Are clinically effective medicines inverse agonists?

Based on sales in the USA in 2002, a significant number of the top one hundred selling medicines target GPCRs. Those that are antagonists/inverse agonists are listed along with some examples where they have been assessed as potential inverse agonists at either the wild-type or constitutively active mutants of GPCRs.

Generic Name (Trade Name) Therapeutic Area Receptor Target Inverse Agonist? Reference
Olanzapine Antipsychotic 5-HT2C/5-HT2A/others Yes Herrick-Davis et al., 2000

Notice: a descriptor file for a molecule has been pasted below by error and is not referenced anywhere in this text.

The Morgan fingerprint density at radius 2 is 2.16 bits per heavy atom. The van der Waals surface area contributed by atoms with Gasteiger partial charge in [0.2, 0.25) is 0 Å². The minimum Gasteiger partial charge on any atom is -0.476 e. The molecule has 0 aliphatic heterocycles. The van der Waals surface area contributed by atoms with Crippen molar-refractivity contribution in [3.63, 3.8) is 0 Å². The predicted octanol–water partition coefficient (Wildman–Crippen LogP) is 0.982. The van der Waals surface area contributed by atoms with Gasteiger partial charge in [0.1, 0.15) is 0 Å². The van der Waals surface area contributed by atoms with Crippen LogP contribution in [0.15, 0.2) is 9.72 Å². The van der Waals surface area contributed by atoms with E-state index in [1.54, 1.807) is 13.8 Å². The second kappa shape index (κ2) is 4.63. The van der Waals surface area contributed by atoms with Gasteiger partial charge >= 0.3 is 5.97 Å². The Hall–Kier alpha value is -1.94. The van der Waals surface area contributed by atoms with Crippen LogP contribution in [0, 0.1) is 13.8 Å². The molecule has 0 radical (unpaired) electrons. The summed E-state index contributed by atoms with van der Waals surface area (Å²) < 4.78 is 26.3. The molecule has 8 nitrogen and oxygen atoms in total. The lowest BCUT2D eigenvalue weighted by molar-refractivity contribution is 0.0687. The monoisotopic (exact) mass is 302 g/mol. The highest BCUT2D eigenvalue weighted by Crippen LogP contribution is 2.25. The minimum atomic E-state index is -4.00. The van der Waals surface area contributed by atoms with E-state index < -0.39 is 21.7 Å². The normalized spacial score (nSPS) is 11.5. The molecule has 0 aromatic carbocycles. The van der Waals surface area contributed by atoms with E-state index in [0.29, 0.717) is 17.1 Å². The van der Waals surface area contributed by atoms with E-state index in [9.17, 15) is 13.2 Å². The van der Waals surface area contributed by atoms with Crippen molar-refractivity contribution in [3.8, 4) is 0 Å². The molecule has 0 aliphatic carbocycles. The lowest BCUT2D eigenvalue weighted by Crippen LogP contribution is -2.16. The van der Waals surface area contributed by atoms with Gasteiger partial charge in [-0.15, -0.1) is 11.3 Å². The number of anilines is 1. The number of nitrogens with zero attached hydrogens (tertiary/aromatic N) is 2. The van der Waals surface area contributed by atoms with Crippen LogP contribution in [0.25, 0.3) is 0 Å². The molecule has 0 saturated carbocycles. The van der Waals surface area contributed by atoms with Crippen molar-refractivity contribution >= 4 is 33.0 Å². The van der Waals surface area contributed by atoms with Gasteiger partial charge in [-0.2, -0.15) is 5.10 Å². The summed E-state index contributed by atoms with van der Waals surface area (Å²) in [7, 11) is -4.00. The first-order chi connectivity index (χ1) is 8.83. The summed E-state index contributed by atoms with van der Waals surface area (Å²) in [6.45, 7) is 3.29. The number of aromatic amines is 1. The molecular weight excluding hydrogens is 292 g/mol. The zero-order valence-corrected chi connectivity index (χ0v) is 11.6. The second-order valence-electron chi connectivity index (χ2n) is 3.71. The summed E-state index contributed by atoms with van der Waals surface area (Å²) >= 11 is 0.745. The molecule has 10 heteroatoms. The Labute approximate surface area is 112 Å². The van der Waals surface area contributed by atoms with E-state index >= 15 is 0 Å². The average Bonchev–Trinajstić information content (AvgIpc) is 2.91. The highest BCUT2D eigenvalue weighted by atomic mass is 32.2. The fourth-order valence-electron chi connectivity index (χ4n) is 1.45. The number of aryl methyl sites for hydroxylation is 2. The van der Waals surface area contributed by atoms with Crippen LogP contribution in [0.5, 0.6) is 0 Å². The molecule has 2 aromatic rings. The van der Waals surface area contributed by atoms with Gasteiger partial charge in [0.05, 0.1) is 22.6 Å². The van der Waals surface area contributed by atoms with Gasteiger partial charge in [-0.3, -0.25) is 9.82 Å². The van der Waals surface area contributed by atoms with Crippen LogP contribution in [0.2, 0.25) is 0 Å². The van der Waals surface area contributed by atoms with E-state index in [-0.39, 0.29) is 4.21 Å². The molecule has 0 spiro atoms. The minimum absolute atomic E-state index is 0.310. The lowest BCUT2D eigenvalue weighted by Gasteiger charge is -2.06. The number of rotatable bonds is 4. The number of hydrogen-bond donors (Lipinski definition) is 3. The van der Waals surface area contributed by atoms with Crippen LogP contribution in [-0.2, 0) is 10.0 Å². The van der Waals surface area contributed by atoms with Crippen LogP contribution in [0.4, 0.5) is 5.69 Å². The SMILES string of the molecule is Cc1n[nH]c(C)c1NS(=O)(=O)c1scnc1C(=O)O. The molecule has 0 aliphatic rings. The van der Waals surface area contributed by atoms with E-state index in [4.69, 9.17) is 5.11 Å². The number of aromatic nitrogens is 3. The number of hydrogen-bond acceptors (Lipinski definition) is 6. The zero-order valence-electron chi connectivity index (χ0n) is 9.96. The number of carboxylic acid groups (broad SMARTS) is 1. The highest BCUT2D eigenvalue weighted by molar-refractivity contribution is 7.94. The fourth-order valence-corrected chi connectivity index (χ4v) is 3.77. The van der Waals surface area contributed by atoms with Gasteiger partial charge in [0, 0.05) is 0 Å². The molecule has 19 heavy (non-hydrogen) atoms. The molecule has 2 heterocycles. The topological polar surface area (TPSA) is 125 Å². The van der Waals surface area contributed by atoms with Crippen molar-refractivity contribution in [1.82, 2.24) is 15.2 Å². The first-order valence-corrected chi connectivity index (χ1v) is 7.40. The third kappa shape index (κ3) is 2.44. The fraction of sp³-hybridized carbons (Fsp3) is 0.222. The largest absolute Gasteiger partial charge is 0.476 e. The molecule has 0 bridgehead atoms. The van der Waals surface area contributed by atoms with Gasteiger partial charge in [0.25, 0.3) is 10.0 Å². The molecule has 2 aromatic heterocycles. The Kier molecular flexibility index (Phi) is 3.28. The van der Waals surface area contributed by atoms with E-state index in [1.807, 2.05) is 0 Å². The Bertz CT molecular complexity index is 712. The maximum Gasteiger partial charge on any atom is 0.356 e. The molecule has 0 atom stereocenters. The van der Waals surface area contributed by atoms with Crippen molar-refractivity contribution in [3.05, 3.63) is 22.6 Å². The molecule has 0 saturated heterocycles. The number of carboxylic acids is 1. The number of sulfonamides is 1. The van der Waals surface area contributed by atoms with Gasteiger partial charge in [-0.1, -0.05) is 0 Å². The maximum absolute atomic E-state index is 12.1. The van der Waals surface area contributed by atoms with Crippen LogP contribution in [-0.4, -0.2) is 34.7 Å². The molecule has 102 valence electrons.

Losartan Cardiovascular AT1 Yes Groblewski et al., 1997, Miserey-Lenkei et al., 2002
Risperidone Antipsychotic 5-HT2/dopamine D2, D3 Yes Vanhauwe et al., 1999; Herrick-Davis et al., 2000
Fexofenadine Respiratory histamine H1 Probably Leurs et al., 2002.
Clopidogrel Thrombosis P2Y12 Unclear Conley and Delaney, 2003
Valsartan Hypertension At1 Unclear
Montelukast Respiratory CysLT1 Unclear
Loratidine Respiratory Histamine H1 Probably Leurs et al., 2002.
Quetiapine Anti-Psychotic Dopamine D2/5-HT2C/5HT2A Unclear Rauser et al., 2001
Cetirizine Respiratory Histamine H1 Probably Leurs et al., 2002
Metoprolol Cardiovascular β1-Adrenoceptor Yes Engelhardt et al., 2001; Levin et al., 2002
Tolterodine Genitourinary Muscarinic M3/M2 Unclear
Famotidine Gastrointestinal Histamine H2 Yes Alewijnse et al., 1998.